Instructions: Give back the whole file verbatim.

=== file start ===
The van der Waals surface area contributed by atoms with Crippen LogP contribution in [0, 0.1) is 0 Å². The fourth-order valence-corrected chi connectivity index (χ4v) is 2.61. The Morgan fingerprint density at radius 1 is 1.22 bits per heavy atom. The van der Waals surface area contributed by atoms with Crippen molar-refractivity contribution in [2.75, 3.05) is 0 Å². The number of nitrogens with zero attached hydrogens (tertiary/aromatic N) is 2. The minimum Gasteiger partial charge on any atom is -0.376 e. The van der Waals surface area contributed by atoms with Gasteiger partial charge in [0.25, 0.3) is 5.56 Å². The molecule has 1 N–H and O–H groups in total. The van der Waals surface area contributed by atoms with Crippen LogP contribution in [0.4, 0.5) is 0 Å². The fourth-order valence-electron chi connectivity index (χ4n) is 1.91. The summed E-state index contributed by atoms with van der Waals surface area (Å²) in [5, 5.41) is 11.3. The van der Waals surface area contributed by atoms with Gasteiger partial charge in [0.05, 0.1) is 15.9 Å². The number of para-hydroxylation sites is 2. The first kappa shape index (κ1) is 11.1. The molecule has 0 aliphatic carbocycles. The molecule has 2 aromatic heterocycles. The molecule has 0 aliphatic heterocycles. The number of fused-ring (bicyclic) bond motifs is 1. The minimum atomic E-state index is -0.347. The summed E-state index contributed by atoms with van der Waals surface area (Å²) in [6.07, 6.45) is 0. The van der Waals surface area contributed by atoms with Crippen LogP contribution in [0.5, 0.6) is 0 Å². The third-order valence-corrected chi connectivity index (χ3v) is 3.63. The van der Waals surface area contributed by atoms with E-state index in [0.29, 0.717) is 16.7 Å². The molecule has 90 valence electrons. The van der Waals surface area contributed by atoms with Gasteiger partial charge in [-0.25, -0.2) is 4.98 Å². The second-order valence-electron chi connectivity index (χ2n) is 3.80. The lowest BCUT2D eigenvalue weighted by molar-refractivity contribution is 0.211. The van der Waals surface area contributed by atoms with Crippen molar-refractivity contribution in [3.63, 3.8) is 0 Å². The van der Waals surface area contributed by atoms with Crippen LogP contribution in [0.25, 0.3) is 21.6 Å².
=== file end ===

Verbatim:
The van der Waals surface area contributed by atoms with Crippen LogP contribution in [0, 0.1) is 0 Å². The fourth-order valence-corrected chi connectivity index (χ4v) is 2.61. The Morgan fingerprint density at radius 1 is 1.22 bits per heavy atom. The van der Waals surface area contributed by atoms with Crippen molar-refractivity contribution in [2.75, 3.05) is 0 Å². The number of nitrogens with zero attached hydrogens (tertiary/aromatic N) is 2. The minimum Gasteiger partial charge on any atom is -0.376 e. The van der Waals surface area contributed by atoms with Gasteiger partial charge in [0.25, 0.3) is 5.56 Å². The molecule has 1 N–H and O–H groups in total. The van der Waals surface area contributed by atoms with Crippen LogP contribution in [0.4, 0.5) is 0 Å². The fourth-order valence-electron chi connectivity index (χ4n) is 1.91. The summed E-state index contributed by atoms with van der Waals surface area (Å²) in [5, 5.41) is 11.3. The van der Waals surface area contributed by atoms with Gasteiger partial charge in [0.05, 0.1) is 15.9 Å². The number of para-hydroxylation sites is 2. The first kappa shape index (κ1) is 11.1. The molecule has 0 aliphatic carbocycles. The molecule has 2 aromatic heterocycles. The molecule has 0 aliphatic heterocycles. The number of fused-ring (bicyclic) bond motifs is 1. The minimum atomic E-state index is -0.347. The summed E-state index contributed by atoms with van der Waals surface area (Å²) in [6.07, 6.45) is 0. The van der Waals surface area contributed by atoms with Crippen LogP contribution in [0.5, 0.6) is 0 Å². The third-order valence-corrected chi connectivity index (χ3v) is 3.63. The van der Waals surface area contributed by atoms with E-state index in [0.29, 0.717) is 16.7 Å². The molecule has 90 valence electrons. The van der Waals surface area contributed by atoms with Gasteiger partial charge in [-0.25, -0.2) is 4.98 Å². The second-order valence-electron chi connectivity index (χ2n) is 3.80. The lowest BCUT2D eigenvalue weighted by molar-refractivity contribution is 0.211. The van der Waals surface area contributed by atoms with Crippen molar-refractivity contribution in [3.63, 3.8) is 0 Å². The van der Waals surface area contributed by atoms with Crippen LogP contribution in [0.25, 0.3) is 21.6 Å².